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Why doesn’t Australia have nationalised COVID support payments for business like NZ?

COSBOA is calling for the National Cabinet to come together and create a nationally consistent financial assistance program for businesses affected by local COVID-19 outbreaks and associated lockdowns. This could be modelled on New Zealand’s COVID-19 Resurgence Support Payment.

In New Zealand, when the COVID-19 alert level increases to level 2 or higher for 7 days or longer, the Resurgence Support Payment is activated. Eligible businesses can apply to receive the lesser of:

  • $1,500 plus $400 per full-time equivalent employee, up to a maximum of 50 FTEs
  • 4x the actual revenue decline experienced by the applicant.

Eligibility is according to loss in turnover during the high alert level period.

COSBOA CEO Peter Strong said “Our friends across the Tasman are ahead of us in this area. Yes, not having states does make it easier for them, but our states and territories can still choose to work together through the National Cabinet. Instead they have chosen to turn inwards and play politics.

“We’re more than twelve months on from the start of the pandemic and have experienced multiple local lockdowns in almost all of our capital cities. We know that they will happen again. There’s no excuse for not having a nationally consistent business support payment ready to be activated when a lockdown is called.”


Mr Strong added “Assessing eligibility according to loss in turnover is another thing that New Zealand is doing right. We did that right at the national level with JobKeeper, but after its Valentines Day lockdown Victoria decided to limit support to certain ANSZIC codes. That meant certain small businesses that really did suffer – for instance in allied health and complementary medicine – couldn’t even apply for financial support. It’s just not right.”

COSBOA also recommends that the National Cabinet create a nationally consistent alert level system similar to what is used in New Zealand to alleviate confusion over what is an essential business and reasons that people can leave their homes.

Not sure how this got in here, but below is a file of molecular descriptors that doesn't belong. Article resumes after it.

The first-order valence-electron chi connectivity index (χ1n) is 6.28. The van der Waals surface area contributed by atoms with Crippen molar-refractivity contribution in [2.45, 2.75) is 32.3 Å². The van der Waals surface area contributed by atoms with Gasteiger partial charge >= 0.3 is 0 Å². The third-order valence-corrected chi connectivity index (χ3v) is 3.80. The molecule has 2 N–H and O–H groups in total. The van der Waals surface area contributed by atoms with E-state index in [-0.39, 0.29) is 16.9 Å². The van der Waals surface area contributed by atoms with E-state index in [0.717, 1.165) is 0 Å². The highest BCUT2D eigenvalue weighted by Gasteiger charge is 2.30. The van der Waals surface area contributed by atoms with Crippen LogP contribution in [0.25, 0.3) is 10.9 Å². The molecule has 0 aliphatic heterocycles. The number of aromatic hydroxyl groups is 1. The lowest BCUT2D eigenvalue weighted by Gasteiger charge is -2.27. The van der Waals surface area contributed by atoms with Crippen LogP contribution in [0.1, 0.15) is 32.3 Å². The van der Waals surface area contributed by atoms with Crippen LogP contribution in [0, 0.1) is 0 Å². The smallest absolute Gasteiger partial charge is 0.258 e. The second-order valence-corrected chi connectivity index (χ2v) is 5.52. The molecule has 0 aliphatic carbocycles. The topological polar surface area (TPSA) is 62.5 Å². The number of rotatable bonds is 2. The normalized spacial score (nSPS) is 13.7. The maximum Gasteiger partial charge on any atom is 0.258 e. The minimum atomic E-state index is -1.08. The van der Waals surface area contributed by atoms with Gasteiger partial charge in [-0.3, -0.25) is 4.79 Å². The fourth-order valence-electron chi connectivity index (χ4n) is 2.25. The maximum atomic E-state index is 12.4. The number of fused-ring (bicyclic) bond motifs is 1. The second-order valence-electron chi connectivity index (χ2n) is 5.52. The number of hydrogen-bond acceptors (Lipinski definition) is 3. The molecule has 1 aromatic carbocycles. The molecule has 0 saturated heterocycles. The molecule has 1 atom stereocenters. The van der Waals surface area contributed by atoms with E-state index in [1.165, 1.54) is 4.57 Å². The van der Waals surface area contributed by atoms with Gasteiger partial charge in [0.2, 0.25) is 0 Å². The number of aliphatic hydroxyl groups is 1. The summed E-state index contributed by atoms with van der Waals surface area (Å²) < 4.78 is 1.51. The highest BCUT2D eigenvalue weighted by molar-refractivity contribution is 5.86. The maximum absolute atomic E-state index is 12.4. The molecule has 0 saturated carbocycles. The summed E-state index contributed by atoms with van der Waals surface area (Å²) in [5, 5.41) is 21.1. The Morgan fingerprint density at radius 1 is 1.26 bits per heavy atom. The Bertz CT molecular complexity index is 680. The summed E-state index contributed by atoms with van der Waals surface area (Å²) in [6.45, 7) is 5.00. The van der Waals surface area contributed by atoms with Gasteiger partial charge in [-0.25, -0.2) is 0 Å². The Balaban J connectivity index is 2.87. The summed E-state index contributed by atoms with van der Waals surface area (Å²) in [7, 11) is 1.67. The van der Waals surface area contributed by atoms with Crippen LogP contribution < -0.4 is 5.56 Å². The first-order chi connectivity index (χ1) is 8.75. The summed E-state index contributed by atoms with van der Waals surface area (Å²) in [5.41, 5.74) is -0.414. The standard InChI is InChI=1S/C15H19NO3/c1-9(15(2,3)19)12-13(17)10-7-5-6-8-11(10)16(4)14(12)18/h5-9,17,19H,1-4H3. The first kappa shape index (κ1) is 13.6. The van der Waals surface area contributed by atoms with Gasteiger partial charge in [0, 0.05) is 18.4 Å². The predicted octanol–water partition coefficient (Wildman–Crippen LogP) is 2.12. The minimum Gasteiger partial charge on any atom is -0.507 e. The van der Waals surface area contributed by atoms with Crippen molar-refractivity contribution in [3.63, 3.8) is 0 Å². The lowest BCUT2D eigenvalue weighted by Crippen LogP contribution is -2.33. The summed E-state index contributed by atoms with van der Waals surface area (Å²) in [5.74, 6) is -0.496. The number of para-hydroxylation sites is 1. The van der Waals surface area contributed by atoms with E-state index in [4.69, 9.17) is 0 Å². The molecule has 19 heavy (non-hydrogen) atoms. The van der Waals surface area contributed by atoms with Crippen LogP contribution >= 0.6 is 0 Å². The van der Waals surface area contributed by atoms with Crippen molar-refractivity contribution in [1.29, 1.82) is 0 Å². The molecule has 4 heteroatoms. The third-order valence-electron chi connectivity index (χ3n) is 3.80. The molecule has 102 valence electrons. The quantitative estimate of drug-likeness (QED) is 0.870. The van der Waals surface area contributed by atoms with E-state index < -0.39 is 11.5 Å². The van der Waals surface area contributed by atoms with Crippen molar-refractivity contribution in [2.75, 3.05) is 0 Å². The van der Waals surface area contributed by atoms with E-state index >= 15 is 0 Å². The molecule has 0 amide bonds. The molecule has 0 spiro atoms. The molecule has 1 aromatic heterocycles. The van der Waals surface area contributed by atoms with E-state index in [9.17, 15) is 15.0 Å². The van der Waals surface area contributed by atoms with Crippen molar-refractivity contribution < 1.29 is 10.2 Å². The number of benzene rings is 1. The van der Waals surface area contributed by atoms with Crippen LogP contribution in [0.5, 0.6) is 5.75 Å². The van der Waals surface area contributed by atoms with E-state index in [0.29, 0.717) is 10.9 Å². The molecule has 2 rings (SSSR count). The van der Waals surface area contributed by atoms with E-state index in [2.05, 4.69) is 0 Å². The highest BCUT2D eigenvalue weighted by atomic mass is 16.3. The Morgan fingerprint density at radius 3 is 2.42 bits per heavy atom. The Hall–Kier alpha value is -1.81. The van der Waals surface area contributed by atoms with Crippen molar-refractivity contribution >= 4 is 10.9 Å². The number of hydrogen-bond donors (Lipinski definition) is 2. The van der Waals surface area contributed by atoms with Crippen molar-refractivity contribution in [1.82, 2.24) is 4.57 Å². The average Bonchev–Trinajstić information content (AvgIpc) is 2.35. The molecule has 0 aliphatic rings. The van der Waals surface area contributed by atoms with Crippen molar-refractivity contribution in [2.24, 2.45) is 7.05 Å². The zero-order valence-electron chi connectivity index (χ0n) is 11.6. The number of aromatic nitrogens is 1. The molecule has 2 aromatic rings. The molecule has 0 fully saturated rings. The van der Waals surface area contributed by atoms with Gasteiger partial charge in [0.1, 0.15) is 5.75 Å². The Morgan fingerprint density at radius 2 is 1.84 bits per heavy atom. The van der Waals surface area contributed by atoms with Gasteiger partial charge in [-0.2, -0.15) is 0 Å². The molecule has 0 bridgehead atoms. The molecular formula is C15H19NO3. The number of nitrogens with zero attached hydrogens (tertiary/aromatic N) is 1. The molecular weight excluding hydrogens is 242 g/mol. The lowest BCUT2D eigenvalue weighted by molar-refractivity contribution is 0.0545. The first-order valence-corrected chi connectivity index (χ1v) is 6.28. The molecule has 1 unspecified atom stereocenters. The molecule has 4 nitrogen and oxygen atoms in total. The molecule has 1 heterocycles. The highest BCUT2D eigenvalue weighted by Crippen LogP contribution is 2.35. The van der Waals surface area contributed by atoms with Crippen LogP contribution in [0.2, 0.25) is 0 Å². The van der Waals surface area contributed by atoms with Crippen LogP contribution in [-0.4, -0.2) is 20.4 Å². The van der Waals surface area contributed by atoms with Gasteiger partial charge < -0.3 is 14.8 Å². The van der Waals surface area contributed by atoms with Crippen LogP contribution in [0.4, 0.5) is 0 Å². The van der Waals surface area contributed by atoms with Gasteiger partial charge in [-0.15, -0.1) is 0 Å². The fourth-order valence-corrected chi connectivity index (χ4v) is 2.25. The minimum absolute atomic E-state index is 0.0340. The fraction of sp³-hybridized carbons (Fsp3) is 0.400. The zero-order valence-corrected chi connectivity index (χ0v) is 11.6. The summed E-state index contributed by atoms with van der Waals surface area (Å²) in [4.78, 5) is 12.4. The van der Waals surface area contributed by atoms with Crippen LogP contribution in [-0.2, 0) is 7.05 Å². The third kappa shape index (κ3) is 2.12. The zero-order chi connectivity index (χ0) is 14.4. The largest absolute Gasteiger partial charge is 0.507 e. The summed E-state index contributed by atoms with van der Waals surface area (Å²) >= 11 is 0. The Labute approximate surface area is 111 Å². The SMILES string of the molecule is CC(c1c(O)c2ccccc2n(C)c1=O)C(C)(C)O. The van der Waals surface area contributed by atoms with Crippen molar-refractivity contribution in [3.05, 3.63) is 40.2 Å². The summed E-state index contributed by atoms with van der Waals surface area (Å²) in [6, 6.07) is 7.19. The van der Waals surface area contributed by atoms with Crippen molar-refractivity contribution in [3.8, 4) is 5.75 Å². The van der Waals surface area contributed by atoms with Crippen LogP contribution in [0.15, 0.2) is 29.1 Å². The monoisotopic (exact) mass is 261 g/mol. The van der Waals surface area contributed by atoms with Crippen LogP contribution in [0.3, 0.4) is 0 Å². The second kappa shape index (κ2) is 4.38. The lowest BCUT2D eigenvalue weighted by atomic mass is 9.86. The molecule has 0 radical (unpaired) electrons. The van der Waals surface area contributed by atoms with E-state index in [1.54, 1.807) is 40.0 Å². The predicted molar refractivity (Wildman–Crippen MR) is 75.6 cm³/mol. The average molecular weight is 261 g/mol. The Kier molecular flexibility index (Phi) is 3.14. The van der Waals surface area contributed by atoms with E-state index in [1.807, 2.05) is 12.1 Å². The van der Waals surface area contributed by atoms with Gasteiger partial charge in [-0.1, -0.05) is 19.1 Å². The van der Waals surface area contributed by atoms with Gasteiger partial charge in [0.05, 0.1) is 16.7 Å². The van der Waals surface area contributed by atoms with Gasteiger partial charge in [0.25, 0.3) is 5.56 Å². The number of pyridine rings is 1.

Mr Strong said “The public should know ahead of time what they can and can’t do under stage two restrictions, stage three restrictions, stage four etc. Small business owners in all sectors need to know when they can open and when they can’t. That way when a state government calls for a ‘stage three’ lockdown, everyone knows what that entails.

COSBOA has previously called for JobKeeper to be kept in the background and compatible with accounting software, ready to be implemented when needed. It has also called for a nationally consistent list of essential businesses that can be scaled up or down according to the severity of the outbreak. Inconsistency between states was a common complaint raised by industry association leaders in COSBOA’s Small Business Perspective survey and report. The report concluded that ‘Nationally agreed arrangements [on the enforced closure of non-essential businesses] based on evidence that accommodate consultation and provide consistency (and certainty of timing) are required so that small businesses can be prepared.’


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